Factors Associated With Pain Frequency Among Adults With Chronic Conditions.
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CONTEXT: Chronic pain affects approximately 100 million Americans, but little is known about the factors associated with pain frequency. OBJECTIVES: This article examines participants' sociodemographics, medical history, health care access and utilization, self-management barriers, and social support associated with pain frequency among a sample of middle-aged and older adults with one or more chronic condition. METHODS: Data were from the National Council on Aging Chronic Care Survey. An ordinal regression model was fitted to examine factors associated with self-reported pain frequency. RESULTS: Having more chronic conditions (P<0.001), taking more medication daily (P<0.001), and visiting the physician five or more times a year (P=0.011) were associated with more frequent pain. Always getting the help and support needed to manage their health problems was associated with less frequent pain (P<0.001). CONCLUSION: More attention should be given to pain management during interactions with health care providers. Providing resources and support for disease self-management may help reduce pain frequency and self-management in middle-aged and older adults with chronic conditions.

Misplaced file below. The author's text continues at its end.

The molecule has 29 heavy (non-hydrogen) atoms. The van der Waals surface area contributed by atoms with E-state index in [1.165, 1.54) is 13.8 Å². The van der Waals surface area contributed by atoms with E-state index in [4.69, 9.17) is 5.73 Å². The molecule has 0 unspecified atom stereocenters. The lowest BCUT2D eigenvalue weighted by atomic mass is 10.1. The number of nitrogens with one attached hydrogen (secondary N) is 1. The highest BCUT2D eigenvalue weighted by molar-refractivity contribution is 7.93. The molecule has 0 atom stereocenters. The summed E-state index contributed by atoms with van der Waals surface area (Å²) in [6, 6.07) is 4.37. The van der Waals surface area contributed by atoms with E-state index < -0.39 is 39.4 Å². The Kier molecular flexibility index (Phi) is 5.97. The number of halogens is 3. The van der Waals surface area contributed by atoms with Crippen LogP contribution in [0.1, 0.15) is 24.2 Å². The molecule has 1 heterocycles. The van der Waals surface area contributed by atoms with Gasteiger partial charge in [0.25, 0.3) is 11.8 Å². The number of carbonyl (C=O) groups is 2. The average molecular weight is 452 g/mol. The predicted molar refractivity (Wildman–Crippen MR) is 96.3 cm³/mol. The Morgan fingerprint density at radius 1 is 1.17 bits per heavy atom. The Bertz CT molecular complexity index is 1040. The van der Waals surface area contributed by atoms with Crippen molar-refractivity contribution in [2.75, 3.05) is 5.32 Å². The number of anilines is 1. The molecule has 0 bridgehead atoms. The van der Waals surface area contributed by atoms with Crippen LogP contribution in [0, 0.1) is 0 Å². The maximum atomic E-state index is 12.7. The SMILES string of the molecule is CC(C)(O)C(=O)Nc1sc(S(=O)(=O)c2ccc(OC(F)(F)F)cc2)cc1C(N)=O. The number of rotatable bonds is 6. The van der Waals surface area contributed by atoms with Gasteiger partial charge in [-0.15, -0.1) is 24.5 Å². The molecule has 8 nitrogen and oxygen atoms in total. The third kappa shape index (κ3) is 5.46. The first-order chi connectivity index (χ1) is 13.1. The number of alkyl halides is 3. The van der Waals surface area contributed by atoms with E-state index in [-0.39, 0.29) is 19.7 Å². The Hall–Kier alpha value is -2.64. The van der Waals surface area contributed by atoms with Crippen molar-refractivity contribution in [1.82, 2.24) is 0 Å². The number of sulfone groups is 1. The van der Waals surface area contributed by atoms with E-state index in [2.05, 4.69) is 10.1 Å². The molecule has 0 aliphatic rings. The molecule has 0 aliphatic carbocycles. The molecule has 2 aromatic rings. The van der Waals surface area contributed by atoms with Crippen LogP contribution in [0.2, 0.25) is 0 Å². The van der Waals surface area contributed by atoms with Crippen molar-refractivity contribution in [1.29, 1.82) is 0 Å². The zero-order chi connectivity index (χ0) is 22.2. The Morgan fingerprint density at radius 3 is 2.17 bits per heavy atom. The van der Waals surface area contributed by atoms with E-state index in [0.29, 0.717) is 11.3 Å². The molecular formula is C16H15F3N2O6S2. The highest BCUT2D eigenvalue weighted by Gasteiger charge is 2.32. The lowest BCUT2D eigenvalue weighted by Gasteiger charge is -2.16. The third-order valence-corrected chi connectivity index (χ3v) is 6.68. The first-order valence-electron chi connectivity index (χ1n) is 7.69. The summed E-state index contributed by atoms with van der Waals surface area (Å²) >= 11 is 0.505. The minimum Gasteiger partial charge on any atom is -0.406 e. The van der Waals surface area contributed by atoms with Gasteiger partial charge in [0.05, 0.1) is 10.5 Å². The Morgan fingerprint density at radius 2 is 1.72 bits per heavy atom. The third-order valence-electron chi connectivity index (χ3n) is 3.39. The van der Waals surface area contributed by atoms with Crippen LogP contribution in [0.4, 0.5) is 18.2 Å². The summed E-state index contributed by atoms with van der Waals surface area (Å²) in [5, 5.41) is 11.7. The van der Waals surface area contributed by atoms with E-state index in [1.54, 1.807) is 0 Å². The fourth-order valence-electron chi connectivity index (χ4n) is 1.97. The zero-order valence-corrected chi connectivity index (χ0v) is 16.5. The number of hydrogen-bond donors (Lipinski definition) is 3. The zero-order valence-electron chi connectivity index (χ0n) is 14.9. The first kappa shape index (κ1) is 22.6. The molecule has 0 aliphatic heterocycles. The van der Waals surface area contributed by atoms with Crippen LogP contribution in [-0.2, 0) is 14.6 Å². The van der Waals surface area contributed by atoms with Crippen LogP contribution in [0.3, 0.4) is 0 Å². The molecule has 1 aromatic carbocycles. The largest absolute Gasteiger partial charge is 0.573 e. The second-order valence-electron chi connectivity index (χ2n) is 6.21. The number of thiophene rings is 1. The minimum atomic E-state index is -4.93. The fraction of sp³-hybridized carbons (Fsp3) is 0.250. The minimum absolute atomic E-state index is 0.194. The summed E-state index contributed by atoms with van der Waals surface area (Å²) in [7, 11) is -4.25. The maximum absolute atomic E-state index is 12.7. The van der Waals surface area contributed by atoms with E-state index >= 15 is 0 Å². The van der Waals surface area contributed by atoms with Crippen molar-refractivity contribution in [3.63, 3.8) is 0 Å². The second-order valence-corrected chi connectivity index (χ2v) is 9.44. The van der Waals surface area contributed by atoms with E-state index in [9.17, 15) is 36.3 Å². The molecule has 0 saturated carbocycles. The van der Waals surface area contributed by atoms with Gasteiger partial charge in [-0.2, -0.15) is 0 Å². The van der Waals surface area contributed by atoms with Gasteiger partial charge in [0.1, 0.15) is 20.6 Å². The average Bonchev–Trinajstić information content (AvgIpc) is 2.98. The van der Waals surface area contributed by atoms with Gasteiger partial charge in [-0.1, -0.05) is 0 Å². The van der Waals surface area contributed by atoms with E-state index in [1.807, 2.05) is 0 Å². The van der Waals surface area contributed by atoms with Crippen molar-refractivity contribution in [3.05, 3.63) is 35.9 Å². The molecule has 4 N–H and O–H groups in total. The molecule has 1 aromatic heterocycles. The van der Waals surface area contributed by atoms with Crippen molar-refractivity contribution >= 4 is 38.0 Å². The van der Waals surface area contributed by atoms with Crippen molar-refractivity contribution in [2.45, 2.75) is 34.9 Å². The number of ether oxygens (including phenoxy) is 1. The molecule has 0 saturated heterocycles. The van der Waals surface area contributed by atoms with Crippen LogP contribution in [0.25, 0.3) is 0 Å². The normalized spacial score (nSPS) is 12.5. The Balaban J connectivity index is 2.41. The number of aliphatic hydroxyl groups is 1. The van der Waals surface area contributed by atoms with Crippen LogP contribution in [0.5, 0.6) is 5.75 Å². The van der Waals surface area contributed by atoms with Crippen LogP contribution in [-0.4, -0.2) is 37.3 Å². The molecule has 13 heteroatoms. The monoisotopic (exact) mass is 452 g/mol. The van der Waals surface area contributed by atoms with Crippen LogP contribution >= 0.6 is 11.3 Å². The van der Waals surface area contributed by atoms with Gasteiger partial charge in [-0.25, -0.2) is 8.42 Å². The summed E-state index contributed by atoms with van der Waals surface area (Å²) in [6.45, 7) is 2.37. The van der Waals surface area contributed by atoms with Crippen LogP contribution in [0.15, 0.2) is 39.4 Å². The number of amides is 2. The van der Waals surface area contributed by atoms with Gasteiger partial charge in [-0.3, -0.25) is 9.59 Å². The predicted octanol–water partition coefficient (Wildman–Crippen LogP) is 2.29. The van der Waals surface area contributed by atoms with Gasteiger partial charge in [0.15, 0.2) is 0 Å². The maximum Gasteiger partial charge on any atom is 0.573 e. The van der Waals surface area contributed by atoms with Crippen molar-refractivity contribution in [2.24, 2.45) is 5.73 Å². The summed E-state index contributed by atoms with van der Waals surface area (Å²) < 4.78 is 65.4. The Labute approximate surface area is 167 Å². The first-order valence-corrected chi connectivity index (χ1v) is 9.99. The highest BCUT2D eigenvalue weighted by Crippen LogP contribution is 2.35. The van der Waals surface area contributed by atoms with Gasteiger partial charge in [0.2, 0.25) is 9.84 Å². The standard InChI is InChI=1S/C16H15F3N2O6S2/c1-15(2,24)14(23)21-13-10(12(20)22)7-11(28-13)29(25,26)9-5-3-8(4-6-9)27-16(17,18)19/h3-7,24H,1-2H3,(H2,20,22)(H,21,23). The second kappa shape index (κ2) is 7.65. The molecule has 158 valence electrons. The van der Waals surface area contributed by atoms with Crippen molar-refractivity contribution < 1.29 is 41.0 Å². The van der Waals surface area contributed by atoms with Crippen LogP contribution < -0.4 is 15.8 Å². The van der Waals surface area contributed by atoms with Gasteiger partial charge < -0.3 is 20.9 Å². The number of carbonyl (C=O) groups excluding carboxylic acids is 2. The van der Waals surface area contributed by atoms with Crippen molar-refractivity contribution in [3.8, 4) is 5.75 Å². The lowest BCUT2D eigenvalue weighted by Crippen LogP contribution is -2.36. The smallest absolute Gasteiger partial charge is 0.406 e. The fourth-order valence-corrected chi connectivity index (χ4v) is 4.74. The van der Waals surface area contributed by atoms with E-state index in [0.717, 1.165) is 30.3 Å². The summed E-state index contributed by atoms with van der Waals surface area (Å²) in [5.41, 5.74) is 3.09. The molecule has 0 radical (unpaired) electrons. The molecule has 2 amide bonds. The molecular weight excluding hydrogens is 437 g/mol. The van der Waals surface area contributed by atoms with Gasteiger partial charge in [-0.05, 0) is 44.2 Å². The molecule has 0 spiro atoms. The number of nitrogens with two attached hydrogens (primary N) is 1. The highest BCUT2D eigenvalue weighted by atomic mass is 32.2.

author list (cited authors)
Robinson, K. T., Bergeron, C. D., Mingo, C. A., Meng, L. u., Ahn, S., Towne, S. D., Ory, M. G., & Smith, M. L.
complete list of authors
Robinson, Kayin T||Bergeron, Caroline D||Mingo, Chivon A||Meng, Lu||Ahn, SangNam||Towne, Samuel D||Ory, Marcia G||Smith, Matthew Lee